Therefore, one of the major aims of the current study was to further identify protein markers that can in addition to existing histopathology studies point out cases wherein the patients might need closer follow-up. While contemporary studies have investigated peripheral proteomic alterations of meningiomas; we have employed extensive proteomic and meta-analysis to provide a comprehensive landscape of the protein that has emerged from various studies to provide a panel of proteins that can be screened across a larger cohort of meningiomas via targeted proteomics approach (7, 9). As a first-time attempt, we have developed targeted proteomics-based Selected Reaction Monitoring (SRM) Assays toward clinical translation employing a patient-derived spectral library. This enabled validation of peptides of several candidate biomarkers like VIM, ANXA2, AHNAK, TS101, and CLIC1 from the surgically resected meningioma tissues and control arachnoid regions.
Furthermore, several studies have shown prominent involvement of the Integrin and Focal adhesion pathway in meningiomas including Focal Adhesion Kinase (FAK), ERK. Furthermore, approaches that have inhibited FAK in vivo models have shown promising results in terms of inhibition of tumor growth (11). From our current and previous study (9), we have identified major perturbation in components of the Integrin pathway namely ITGAM, ECM2, FBLN1, indicating that there is a strong possibility of involvement of ECM members in meningioma pathobiology. Despite playing a crucial role in recruiting several growth factors as well as engaging in crosstalk with several signaling cascades; Integrins, however, are not known to have any intrinsic enzymatic activity. Many of the signaling aspects of the Focal adhesion junction is modulated via the kinases namely the FAK and the Integrin Linked Kinase (ILK) (12, 13). Thus, inhibition of FAK and ILK has emerged as a promising juncture for therapeutic intervention (14–16). An in-depth mapping of the altered signaling cascades and networks of the identified protein candidates using a plethora of approaches including PTM analysis, machine learning as well as in silico. the analysis revealed alterations in Focal adhesion, PI3K-Akt and several components that are downstream effectors of ILK. A previous study using meningioma cell lines reported the efficacy of ILK inhibition in meningiomas (16). To explore whether inhibition of ILK can influence the protein candidates and dysregulated pathways emerging from our study, in this current study we have treated patient-derived primary cell lines with an ILK inhibitor (Cpd22) to assess transcriptional level alterations.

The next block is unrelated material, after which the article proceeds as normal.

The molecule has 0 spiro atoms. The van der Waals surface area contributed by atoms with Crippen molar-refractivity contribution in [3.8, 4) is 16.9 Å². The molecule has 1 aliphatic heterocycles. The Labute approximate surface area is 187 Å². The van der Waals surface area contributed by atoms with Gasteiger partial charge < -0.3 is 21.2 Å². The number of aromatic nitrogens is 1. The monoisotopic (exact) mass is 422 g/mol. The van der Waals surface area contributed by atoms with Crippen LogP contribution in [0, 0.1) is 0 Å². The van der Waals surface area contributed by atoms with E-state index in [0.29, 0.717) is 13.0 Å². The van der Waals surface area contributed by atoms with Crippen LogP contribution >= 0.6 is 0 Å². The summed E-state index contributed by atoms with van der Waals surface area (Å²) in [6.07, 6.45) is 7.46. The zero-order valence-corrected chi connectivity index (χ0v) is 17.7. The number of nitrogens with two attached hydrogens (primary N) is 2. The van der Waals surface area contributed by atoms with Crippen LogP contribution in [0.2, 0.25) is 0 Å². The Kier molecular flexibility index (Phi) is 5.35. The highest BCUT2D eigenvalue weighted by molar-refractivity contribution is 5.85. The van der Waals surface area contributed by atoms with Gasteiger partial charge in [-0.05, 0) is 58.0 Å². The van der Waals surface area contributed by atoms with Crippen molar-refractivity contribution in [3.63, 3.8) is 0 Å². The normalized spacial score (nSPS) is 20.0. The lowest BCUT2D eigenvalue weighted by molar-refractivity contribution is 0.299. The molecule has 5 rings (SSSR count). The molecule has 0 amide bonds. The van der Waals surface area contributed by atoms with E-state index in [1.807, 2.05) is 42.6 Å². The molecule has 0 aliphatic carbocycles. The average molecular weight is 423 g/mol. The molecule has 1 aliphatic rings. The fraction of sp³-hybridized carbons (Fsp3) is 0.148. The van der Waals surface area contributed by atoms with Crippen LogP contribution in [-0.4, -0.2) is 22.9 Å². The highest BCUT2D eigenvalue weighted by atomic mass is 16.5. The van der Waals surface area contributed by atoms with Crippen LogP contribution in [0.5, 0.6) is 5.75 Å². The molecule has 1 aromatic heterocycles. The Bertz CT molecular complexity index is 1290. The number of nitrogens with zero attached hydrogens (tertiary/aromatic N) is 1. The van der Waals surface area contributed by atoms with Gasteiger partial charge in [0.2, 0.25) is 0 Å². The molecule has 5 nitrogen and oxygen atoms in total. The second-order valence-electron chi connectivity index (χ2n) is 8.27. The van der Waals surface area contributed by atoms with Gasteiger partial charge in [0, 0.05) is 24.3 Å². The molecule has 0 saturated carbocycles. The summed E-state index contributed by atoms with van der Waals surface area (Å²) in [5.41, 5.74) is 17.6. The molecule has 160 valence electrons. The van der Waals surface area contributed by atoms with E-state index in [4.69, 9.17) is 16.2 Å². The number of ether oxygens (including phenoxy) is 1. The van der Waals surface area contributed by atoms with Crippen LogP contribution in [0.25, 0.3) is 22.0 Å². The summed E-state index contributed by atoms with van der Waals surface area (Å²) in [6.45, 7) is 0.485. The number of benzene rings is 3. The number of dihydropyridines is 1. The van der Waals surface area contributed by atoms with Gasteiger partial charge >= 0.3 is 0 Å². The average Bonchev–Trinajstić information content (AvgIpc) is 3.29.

Herein, we present a comprehensive proteomic profile of meningioma patients aimed to look at protein markers for the identification of a panel of protein that can be screened in a large patient cohort using targeted proteomics assay as well as immunohistochemistry. We further provide the first report of SRM assays in meningiomas in nearly 50 patients. Our study also investigates network-level perturbations via machine learning approaches, phosphoproteomics to map perturbed pathways. For the identification of a potential adjuvant therapeutic adjunct in meningiomas where the tumor is either aggressive, recurrent or is unamenable to conventional surgery owing to tumor location; we have assessed the implication of ILK inhibition in meningioma cell lines.
Materials and Methods
All samples were collected following the IEC (Institute Ethics Committee, IIT Bombay) and IRB (Institute Review Board, Tata Memorial Hospital, Mumbai). This study was approved as part of an institutional review board (ACTREC-TMC IEC No.149, Advanced Centre for Treatment, Research and Education in Cancer and Tata Memorial Centre) following approved guidelines. Patients with radiologically suspected meningiomas were enrolled after giving written informed consent. Surgically resected tissues were procured from patients diagnosed to be meningiomas by radiology. Tumor tissues were flash-frozen in liquid nitrogen (Supplementary Table 1).